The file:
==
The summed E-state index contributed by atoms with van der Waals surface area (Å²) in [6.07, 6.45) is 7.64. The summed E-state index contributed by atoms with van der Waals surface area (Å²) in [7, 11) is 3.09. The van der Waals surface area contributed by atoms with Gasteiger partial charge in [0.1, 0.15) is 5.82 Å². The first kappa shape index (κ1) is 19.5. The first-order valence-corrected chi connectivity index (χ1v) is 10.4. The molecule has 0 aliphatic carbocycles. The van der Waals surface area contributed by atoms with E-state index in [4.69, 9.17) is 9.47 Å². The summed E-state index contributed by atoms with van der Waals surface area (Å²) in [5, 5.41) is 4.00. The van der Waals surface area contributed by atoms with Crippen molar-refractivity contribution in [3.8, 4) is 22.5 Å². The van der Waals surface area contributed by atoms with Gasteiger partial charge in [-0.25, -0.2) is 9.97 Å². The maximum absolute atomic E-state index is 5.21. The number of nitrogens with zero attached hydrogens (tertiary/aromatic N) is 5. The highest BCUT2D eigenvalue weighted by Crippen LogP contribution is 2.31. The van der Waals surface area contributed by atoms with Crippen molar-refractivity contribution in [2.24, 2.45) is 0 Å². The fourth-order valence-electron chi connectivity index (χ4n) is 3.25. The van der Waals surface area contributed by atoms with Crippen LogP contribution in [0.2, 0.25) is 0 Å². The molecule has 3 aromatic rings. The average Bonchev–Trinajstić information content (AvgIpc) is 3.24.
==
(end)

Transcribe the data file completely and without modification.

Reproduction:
The summed E-state index contributed by atoms with van der Waals surface area (Å²) in [6.07, 6.45) is 7.64. The summed E-state index contributed by atoms with van der Waals surface area (Å²) in [7, 11) is 3.09. The van der Waals surface area contributed by atoms with Gasteiger partial charge in [0.1, 0.15) is 5.82 Å². The first kappa shape index (κ1) is 19.5. The first-order valence-corrected chi connectivity index (χ1v) is 10.4. The molecule has 0 aliphatic carbocycles. The van der Waals surface area contributed by atoms with E-state index in [4.69, 9.17) is 9.47 Å². The summed E-state index contributed by atoms with van der Waals surface area (Å²) in [5, 5.41) is 4.00. The van der Waals surface area contributed by atoms with Crippen molar-refractivity contribution in [3.8, 4) is 22.5 Å². The van der Waals surface area contributed by atoms with Gasteiger partial charge in [-0.25, -0.2) is 9.97 Å². The maximum absolute atomic E-state index is 5.21. The number of nitrogens with zero attached hydrogens (tertiary/aromatic N) is 5. The highest BCUT2D eigenvalue weighted by Crippen LogP contribution is 2.31. The van der Waals surface area contributed by atoms with Crippen molar-refractivity contribution in [2.24, 2.45) is 0 Å². The fourth-order valence-electron chi connectivity index (χ4n) is 3.25. The van der Waals surface area contributed by atoms with Crippen LogP contribution in [0.2, 0.25) is 0 Å². The molecule has 3 aromatic rings. The average Bonchev–Trinajstić information content (AvgIpc) is 3.24.